Saturday 29 September 2012

What is Bioethanol?

We have all heard a lot in the past couple of years about Bio-Ethanol and how it has become a viable alternative to gas, electric or solid fuel fires, but where does it come from? What Is It? We take a look at Bio-Ethanol and where it comes from.

Bioethanol has a number of advantages over conventional fuels. It comes from a renewable resource i.e. crops and not from a resource that will eventually run out such as oil and gas and the crops it derives from can grow well in the UK (like cereals, sugar beet and maize). Another benefit over fossil fuels is the greenhouse gas emissions. 
By encouraging bioethanol’s use, the rural economy would also receive a boost from growing the necessary crops. Bioethanol is also biodegradable and far less toxic than fossil fuels.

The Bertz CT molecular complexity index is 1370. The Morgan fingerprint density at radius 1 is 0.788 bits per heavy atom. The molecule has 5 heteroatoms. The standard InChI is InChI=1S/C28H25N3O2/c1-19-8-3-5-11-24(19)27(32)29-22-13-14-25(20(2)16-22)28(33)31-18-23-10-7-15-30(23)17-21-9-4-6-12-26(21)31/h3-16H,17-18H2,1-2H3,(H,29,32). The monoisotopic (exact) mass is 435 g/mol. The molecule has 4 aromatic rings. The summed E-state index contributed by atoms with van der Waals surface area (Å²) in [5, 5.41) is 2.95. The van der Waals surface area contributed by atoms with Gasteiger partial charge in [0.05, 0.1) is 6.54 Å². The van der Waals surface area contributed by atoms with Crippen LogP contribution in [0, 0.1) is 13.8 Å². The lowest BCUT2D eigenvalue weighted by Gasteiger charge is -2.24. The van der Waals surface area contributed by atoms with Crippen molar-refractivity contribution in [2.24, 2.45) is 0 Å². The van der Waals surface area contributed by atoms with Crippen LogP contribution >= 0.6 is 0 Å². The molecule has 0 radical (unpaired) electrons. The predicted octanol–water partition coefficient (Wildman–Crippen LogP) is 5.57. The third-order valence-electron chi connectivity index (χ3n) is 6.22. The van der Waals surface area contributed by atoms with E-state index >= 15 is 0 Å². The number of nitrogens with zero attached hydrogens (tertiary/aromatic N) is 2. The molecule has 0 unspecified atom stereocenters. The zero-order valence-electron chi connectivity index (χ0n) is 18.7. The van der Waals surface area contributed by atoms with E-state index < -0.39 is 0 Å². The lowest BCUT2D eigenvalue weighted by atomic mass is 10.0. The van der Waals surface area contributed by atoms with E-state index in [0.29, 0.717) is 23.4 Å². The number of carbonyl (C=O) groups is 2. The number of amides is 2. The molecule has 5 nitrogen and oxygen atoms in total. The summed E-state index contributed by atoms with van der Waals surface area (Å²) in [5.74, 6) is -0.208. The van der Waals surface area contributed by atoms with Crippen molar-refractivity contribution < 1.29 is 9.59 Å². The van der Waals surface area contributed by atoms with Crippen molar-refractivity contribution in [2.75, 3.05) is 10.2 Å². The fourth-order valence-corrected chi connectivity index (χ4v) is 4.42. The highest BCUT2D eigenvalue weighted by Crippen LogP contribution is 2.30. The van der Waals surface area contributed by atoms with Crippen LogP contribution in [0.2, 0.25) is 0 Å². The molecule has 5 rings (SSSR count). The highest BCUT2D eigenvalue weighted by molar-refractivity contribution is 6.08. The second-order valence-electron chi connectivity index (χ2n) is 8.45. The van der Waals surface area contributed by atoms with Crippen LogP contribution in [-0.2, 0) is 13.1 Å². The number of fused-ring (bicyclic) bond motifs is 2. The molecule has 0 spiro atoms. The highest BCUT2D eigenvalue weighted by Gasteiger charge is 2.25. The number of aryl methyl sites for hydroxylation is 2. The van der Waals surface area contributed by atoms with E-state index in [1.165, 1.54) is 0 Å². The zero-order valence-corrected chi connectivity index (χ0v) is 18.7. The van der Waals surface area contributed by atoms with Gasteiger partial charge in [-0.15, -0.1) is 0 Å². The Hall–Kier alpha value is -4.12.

Bioethanol fuel is mainly produced by the sugar fermentation process, although it can also be manufactured by the chemical process of reacting ethylene with steam.
The main sources of sugar required to produce ethanol come from fuel or energy crops. These crops are grown specifically for energy use and include corn, maize and wheat crops, waste straw, willow and popular trees, sawdust, reed canary grass, cord grasses, jerusalem artichoke, myscanthus and sorghum plants. There is also ongoing research and development into the use of solid wastes to produce ethanol fuel.
Ethanol or ethyl alcohol, to use its full name, is a clear colourless liquid, it is biodegradable, low in toxicity and causes little environmental pollution if spilt. Ethanol burns to produce carbon dioxide and water, making it ideal for houses without a chimney, but want that living flame.


No comments:

Post a Comment